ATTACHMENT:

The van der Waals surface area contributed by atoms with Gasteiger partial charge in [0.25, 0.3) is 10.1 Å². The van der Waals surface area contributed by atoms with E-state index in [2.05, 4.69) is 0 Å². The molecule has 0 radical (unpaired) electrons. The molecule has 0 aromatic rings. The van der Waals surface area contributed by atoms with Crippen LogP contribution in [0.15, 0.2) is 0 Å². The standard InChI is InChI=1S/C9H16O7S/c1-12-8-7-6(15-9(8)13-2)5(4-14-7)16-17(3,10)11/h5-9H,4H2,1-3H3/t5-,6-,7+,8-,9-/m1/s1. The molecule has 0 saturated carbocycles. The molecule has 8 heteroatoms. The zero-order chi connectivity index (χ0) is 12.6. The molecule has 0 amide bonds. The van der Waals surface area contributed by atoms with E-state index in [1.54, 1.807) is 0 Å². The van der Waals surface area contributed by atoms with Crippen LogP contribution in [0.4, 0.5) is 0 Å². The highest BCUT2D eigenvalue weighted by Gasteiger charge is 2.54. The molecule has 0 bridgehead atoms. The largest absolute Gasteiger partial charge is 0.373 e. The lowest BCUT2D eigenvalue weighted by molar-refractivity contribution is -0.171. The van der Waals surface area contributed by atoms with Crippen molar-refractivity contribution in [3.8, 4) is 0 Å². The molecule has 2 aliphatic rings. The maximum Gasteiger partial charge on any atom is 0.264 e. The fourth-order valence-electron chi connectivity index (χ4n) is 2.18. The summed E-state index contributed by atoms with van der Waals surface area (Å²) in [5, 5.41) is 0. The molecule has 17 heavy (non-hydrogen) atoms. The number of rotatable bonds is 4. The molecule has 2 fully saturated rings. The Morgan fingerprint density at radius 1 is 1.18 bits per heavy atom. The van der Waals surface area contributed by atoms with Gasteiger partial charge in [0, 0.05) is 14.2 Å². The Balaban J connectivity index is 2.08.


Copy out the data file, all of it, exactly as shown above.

The van der Waals surface area contributed by atoms with Gasteiger partial charge in [0.25, 0.3) is 10.1 Å². The van der Waals surface area contributed by atoms with E-state index in [2.05, 4.69) is 0 Å². The molecule has 0 radical (unpaired) electrons. The molecule has 0 aromatic rings. The van der Waals surface area contributed by atoms with Crippen LogP contribution in [0.15, 0.2) is 0 Å². The standard InChI is InChI=1S/C9H16O7S/c1-12-8-7-6(15-9(8)13-2)5(4-14-7)16-17(3,10)11/h5-9H,4H2,1-3H3/t5-,6-,7+,8-,9-/m1/s1. The molecule has 0 saturated carbocycles. The molecule has 8 heteroatoms. The zero-order chi connectivity index (χ0) is 12.6. The molecule has 0 amide bonds. The van der Waals surface area contributed by atoms with E-state index in [1.54, 1.807) is 0 Å². The van der Waals surface area contributed by atoms with Crippen LogP contribution in [0.4, 0.5) is 0 Å². The highest BCUT2D eigenvalue weighted by Gasteiger charge is 2.54. The molecule has 0 bridgehead atoms. The largest absolute Gasteiger partial charge is 0.373 e. The lowest BCUT2D eigenvalue weighted by molar-refractivity contribution is -0.171. The van der Waals surface area contributed by atoms with Crippen molar-refractivity contribution in [3.8, 4) is 0 Å². The molecule has 2 aliphatic rings. The maximum Gasteiger partial charge on any atom is 0.264 e. The fourth-order valence-electron chi connectivity index (χ4n) is 2.18. The summed E-state index contributed by atoms with van der Waals surface area (Å²) in [5, 5.41) is 0. The molecule has 17 heavy (non-hydrogen) atoms. The number of rotatable bonds is 4. The molecule has 2 fully saturated rings. The Morgan fingerprint density at radius 1 is 1.18 bits per heavy atom. The van der Waals surface area contributed by atoms with Gasteiger partial charge in [0, 0.05) is 14.2 Å². The Balaban J connectivity index is 2.08.